For your first research project that will be due in Week 7, you will be writing a brief researched essay that will address one aspect of your reading in the first half of the course (Modules 1 & 2).
Your submission must be at least 1000 words in length, and it must incorporate the number of primary sources assigned in the prompt and at least two substantive secondary sources from the library databases (no websites). Make sure that your analysis includes support from the texts themselves rather than simply a summary of those texts. You should use proper MLA formatting, including heading, parenthetical citations, and a works cited page. Your essay must be saved as a Word document or as an RTF file. If it is not, it will be counted late and not accepted.
Choose one of the following options.
Our textbook calls Walt Whitman “a poet of democracy, [who] celebrated the mystical, divine potential of the individual,” and it refers to Emily Dickinson as one whose “dazzlingly complex poems” often explore the “relationship of self to nature.” Both authors lived through the American Civil War, by which they were profoundly affected, and both authors have been unanimously hailed by modern critics as titans of the American literary landscape. Throughout their poetry, the reader encounters the quest to understand the relationship of the individual to larger society and the world at large. In terms of the individual’s relationship to the natural world, “Whitman generally seems intoxicated by his ability to appropriate nature for his own purposes; Dickinson’s nature is much more resistant to human schemes” (The Norton Anthology of American Literature 84). Using this quest for individualism as the framework for your essay, explicate and analyze four works by Whitman and Dickinson. Focus particularly on how the two authors use depictions of the natural world to further their understanding of what it means to be an individual.
A 1983 critical text by Josephine Donovan, entitled New England Local Color Literature, identifies local color writers as women who, through literature, “created a counter world of their own, a rural realm that existed on the margins of patriarchal society, a world that nourished strong, free women.” These proto-realists “depicted authentic regional detail, including authentic dialect, authentic local characters, real geographical settings, authentic local customs and dress.” A subsequent book by Judith Fetterley and Marjorie Pryse, entitled American Women Regionalists, was published in 1992. In it, they assert that “local color” is different than “regional realism.” According to them, local colorists “depicted ‘local’ scenes from the perspective of a narrator defined as superior to and outside the region of the fiction, and often to entertain and satisfy the curiosity of late-nineteenth-century urban readers in Boston and New York.” These writers were often male, while “regionalists” were women who “did differentiate themselves from the ‘local colorists,’ primarily in their desire not to hold up regional characters to potential ridicule by eastern urban readers but rather to present regional experience from within so as to engage the reader’s sympathy and identification.” Using the local color/regionalism critical debate as the framework for your essay, examine three of the following authors from Module 1 to determine if each is a local colorist or a regionalist: Twain, Harte, Chesnutt, Freeman, Jewett.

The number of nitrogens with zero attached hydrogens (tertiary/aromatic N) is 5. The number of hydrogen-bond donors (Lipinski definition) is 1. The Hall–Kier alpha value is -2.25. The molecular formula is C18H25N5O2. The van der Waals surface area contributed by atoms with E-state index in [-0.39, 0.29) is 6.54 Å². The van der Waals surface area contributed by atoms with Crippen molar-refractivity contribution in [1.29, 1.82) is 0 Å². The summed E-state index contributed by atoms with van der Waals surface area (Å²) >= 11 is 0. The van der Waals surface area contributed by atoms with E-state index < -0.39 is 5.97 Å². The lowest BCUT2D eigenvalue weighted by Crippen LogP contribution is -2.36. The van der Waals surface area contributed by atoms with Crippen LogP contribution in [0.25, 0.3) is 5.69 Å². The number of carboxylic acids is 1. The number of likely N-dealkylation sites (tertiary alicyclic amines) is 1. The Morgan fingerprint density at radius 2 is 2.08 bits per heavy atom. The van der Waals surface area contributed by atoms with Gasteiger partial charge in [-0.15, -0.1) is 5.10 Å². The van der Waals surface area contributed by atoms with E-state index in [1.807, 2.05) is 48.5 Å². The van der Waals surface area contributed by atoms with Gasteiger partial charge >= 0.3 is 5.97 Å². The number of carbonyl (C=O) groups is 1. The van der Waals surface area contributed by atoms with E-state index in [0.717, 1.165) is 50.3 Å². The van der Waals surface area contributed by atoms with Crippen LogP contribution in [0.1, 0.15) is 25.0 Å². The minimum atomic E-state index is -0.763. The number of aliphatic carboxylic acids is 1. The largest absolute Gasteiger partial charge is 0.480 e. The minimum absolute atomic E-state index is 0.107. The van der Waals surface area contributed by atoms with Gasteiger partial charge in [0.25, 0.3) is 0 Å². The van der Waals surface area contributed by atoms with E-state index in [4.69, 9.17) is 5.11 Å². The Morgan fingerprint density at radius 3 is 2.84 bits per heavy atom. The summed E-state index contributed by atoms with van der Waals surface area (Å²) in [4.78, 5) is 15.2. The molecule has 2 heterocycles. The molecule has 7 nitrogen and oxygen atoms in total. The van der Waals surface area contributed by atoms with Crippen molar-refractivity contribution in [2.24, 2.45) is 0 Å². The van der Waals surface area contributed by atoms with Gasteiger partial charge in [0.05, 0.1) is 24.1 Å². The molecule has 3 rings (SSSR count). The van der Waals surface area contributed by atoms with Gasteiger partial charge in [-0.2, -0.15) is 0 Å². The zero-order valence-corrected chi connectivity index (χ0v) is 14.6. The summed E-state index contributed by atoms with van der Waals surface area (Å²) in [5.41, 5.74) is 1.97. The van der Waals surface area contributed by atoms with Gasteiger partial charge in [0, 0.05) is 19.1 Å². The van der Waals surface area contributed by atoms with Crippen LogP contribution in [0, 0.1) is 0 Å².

In 1963, George J. Becker published Documents of Modern Literary Realism. In it, he famously outlined a taxonomy for American Literary Realism that included the following characteristics: verisimilitude of detail, representation of the norm of experience, and an objective view of human nature. The movement’s chief proponent, William Dean Howells, defined it as “nothing more and nothing less than the truthful treatment of material.” In 1966, Donald Pizer followed up with his Realism and Naturalism in Nineteenth-Century American Literature. Herein, Pizer identifies American Literary Naturalism as “essentially realism infused with a pessimistic determinism.” The naturalists shared the realists fidelity to representative details, but they “depicted everyday life with a greater sense of the role of such causal forces as heredity and environment in determining behavior and belief.” Using these critical definitions of Realism and Naturalism as the framework for your essay, examine four of the following authors from Module 2 to determine if each is a Realist or a Naturalist in the traditional critical sense: Bierce, Howells, James, Wharton, Chopin, Gilman, Crane, London.
Long after the conclusion of the Civil War, we still struggle to fully address, what Frederick Douglass called, “The Race Problem in America.” Though the American literary landscape is primarily occupied by white males, there exists a strong tradition of dissenting voices that articulately protest social injustices. “Of all the social conflicts that animate the literature of the late nineteenth and early twentieth centuries, none matches the force or complexity of the continued subjugation of black Americans during this period” (The Norton Anthology of American Literature 6). Explore this literature of protest as it manifests in the works of Du Bois, Dunbar, and Chesnutt. Look particularly at what each author appears to be protesting. Is the protest explicit or implied? What call to action exists in each author’s work, if any? How are the authors similar and how are they different?